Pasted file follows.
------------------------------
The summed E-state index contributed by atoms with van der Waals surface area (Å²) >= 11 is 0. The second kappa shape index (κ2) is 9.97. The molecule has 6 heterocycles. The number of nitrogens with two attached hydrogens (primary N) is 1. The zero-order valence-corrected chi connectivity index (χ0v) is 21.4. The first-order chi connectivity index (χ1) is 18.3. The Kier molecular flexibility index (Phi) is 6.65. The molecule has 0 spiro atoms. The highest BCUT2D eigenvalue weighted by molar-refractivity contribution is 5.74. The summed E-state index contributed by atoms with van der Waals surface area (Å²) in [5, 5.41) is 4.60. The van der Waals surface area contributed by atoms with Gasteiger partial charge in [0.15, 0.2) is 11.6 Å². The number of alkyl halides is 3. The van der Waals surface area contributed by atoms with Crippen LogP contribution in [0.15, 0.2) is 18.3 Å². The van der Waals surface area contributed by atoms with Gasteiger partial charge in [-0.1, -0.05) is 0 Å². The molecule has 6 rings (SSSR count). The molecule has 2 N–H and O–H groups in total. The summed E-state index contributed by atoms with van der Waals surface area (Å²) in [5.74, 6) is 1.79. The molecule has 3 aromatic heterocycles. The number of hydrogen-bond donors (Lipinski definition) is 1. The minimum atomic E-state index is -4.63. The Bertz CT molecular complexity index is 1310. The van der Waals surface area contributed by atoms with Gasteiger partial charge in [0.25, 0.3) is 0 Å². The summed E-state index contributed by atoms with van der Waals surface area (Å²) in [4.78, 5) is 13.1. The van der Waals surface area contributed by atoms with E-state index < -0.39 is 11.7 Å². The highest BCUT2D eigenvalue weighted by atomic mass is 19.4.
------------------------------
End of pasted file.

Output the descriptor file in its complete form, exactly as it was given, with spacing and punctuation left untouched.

The summed E-state index contributed by atoms with van der Waals surface area (Å²) >= 11 is 0. The second kappa shape index (κ2) is 9.97. The molecule has 6 heterocycles. The number of nitrogens with two attached hydrogens (primary N) is 1. The zero-order valence-corrected chi connectivity index (χ0v) is 21.4. The first-order chi connectivity index (χ1) is 18.3. The Kier molecular flexibility index (Phi) is 6.65. The molecule has 0 spiro atoms. The highest BCUT2D eigenvalue weighted by molar-refractivity contribution is 5.74. The summed E-state index contributed by atoms with van der Waals surface area (Å²) in [5, 5.41) is 4.60. The van der Waals surface area contributed by atoms with Gasteiger partial charge in [0.15, 0.2) is 11.6 Å². The number of alkyl halides is 3. The van der Waals surface area contributed by atoms with Crippen LogP contribution in [0.15, 0.2) is 18.3 Å². The van der Waals surface area contributed by atoms with Gasteiger partial charge in [-0.1, -0.05) is 0 Å². The molecule has 6 rings (SSSR count). The molecule has 2 N–H and O–H groups in total. The summed E-state index contributed by atoms with van der Waals surface area (Å²) in [5.74, 6) is 1.79. The molecule has 3 aromatic heterocycles. The number of hydrogen-bond donors (Lipinski definition) is 1. The minimum atomic E-state index is -4.63. The Bertz CT molecular complexity index is 1310. The van der Waals surface area contributed by atoms with Gasteiger partial charge in [0.25, 0.3) is 0 Å². The summed E-state index contributed by atoms with van der Waals surface area (Å²) in [4.78, 5) is 13.1. The van der Waals surface area contributed by atoms with E-state index < -0.39 is 11.7 Å². The highest BCUT2D eigenvalue weighted by atomic mass is 19.4.